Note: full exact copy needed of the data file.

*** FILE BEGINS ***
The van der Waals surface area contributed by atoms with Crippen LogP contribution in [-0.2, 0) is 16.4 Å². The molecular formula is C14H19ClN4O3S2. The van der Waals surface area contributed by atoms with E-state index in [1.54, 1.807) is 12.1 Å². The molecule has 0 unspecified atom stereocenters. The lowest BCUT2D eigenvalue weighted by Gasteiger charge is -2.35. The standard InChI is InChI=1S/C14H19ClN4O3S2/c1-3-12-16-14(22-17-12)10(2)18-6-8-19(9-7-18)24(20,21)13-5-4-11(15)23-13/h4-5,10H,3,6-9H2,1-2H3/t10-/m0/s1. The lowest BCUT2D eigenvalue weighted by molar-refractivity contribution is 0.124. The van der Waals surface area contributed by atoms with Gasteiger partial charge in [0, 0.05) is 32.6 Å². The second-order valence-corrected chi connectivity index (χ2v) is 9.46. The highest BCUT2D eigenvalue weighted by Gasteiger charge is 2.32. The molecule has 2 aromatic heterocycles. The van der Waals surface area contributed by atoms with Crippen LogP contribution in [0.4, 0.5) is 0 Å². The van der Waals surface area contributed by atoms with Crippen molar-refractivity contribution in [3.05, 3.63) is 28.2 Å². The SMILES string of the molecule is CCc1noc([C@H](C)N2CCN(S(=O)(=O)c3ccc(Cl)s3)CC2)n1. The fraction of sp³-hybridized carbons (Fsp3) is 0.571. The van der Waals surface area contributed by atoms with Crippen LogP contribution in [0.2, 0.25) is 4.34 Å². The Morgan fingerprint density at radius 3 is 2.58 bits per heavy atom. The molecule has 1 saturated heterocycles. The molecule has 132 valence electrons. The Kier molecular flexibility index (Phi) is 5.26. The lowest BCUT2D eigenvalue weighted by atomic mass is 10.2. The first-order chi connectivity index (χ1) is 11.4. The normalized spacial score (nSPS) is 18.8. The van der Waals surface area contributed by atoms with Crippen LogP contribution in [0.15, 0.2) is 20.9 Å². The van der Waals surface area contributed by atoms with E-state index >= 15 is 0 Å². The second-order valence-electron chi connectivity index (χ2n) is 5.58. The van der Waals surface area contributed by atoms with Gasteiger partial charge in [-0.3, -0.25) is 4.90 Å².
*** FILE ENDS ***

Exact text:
The van der Waals surface area contributed by atoms with Crippen LogP contribution in [-0.2, 0) is 16.4 Å². The molecular formula is C14H19ClN4O3S2. The van der Waals surface area contributed by atoms with E-state index in [1.54, 1.807) is 12.1 Å². The molecule has 0 unspecified atom stereocenters. The lowest BCUT2D eigenvalue weighted by Gasteiger charge is -2.35. The standard InChI is InChI=1S/C14H19ClN4O3S2/c1-3-12-16-14(22-17-12)10(2)18-6-8-19(9-7-18)24(20,21)13-5-4-11(15)23-13/h4-5,10H,3,6-9H2,1-2H3/t10-/m0/s1. The lowest BCUT2D eigenvalue weighted by molar-refractivity contribution is 0.124. The van der Waals surface area contributed by atoms with Gasteiger partial charge in [0, 0.05) is 32.6 Å². The second-order valence-corrected chi connectivity index (χ2v) is 9.46. The highest BCUT2D eigenvalue weighted by Gasteiger charge is 2.32. The molecule has 2 aromatic heterocycles. The van der Waals surface area contributed by atoms with Crippen LogP contribution in [0.4, 0.5) is 0 Å². The van der Waals surface area contributed by atoms with Crippen molar-refractivity contribution in [3.05, 3.63) is 28.2 Å². The SMILES string of the molecule is CCc1noc([C@H](C)N2CCN(S(=O)(=O)c3ccc(Cl)s3)CC2)n1. The fraction of sp³-hybridized carbons (Fsp3) is 0.571. The van der Waals surface area contributed by atoms with Crippen LogP contribution in [0.2, 0.25) is 4.34 Å². The Morgan fingerprint density at radius 3 is 2.58 bits per heavy atom. The molecule has 1 saturated heterocycles. The molecule has 132 valence electrons. The Kier molecular flexibility index (Phi) is 5.26. The lowest BCUT2D eigenvalue weighted by atomic mass is 10.2. The first-order chi connectivity index (χ1) is 11.4. The normalized spacial score (nSPS) is 18.8. The van der Waals surface area contributed by atoms with Crippen LogP contribution in [0.15, 0.2) is 20.9 Å². The van der Waals surface area contributed by atoms with E-state index >= 15 is 0 Å². The second-order valence-electron chi connectivity index (χ2n) is 5.58. The van der Waals surface area contributed by atoms with Gasteiger partial charge in [-0.3, -0.25) is 4.90 Å².